“More than a little bit of common sense tells me that we wouldn’t be here 35 days into this shutdown if all our staffs were experiencing the same kind of shortfall and economic distress that 800,000 of our fellow federal workers experienced,” Warner said Friday.

The Stop STUPIDITY Act is one of several legislative proposals offered in recent weeks. Grassley is a co-sponsor of another, the End Government Shutdowns Act, which would create an automatic continuing resolution for any appropriations bill not completed by the Oct. 1 deadline. After 120 days, funding would be reduced by 1 percent, and then cut by an additional 1 percent every 90 days until an agreement is reached.

“We were elected to govern, not to not govern,” Sen. Jim Risch, R-Idaho, another co-sponsor of the End Government Shutdowns Act, told KBOI earlier this month.

Sen. Rand Paul, R-Ky., who forced a brief 9-hour shutdown last February, introduced his own Government Shutdown Prevention Act two weeks ago. It would institute an immediate 1 percent cut in funding for any agency or program not funded by the start of the fiscal year, and then another 1 percent cut every 90 days.

House Speaker Nancy Pelosi, D-Calif., said Friday she is interested in exploring legislation that would prevent future shutdowns as the scope of damage done by this one becomes clearer.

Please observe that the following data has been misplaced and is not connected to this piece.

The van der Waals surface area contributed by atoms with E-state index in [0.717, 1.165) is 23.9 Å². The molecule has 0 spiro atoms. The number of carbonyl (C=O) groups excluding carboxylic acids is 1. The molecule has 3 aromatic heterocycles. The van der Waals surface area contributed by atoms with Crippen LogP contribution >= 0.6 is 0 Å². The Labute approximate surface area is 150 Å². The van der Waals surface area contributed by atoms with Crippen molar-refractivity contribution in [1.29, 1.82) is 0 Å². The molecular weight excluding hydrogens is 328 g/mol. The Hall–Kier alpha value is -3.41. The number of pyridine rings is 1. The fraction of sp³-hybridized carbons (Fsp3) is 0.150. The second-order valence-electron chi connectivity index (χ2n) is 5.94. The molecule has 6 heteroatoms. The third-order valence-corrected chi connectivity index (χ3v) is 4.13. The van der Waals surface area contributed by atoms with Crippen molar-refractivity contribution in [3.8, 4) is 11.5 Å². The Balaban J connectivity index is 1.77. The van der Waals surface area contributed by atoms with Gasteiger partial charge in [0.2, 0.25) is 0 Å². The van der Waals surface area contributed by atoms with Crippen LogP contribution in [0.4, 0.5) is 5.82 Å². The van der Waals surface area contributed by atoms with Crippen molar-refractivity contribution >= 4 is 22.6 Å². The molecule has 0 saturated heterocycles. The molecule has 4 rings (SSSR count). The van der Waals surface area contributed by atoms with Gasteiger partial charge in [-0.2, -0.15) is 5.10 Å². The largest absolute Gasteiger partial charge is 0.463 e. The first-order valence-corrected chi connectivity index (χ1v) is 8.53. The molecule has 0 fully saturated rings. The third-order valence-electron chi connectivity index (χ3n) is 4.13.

“Procedures have been weaponized,” said Richard Arenberg, a former longtime Capitol Hill senior staffer and author of “Congressional Procedure: A Practical Guide to the Legislative Process in the U.S. Congress.” “Almost every year we experience shutdown brinksmanship. It's a little like the ‘game of chicken’ where cars are driven directly at each other. Neither driver wants a head-on collision. But, neither want to swerve. More often than not, someone swerves to avoid the disaster, but the head-on collision can occur without either driver intending it.”

The Congressional Budget Office estimated Monday the five-week shutdown cost the U.S. economy $11 billion. Much of that is expected to be recovered now that federal employers are back at work, but the CBO calculated $3 billion in economic activity was permanently lost.

“I am hopeful that we have finally reached a turning point with these mindless shutdowns, but this CBO estimate serves as a stark warning to President Trump on the consequences of using American workers as a bargaining chip,” Rep. John Yarmuth, D-Ky., who requested the CBO report, said in a statement.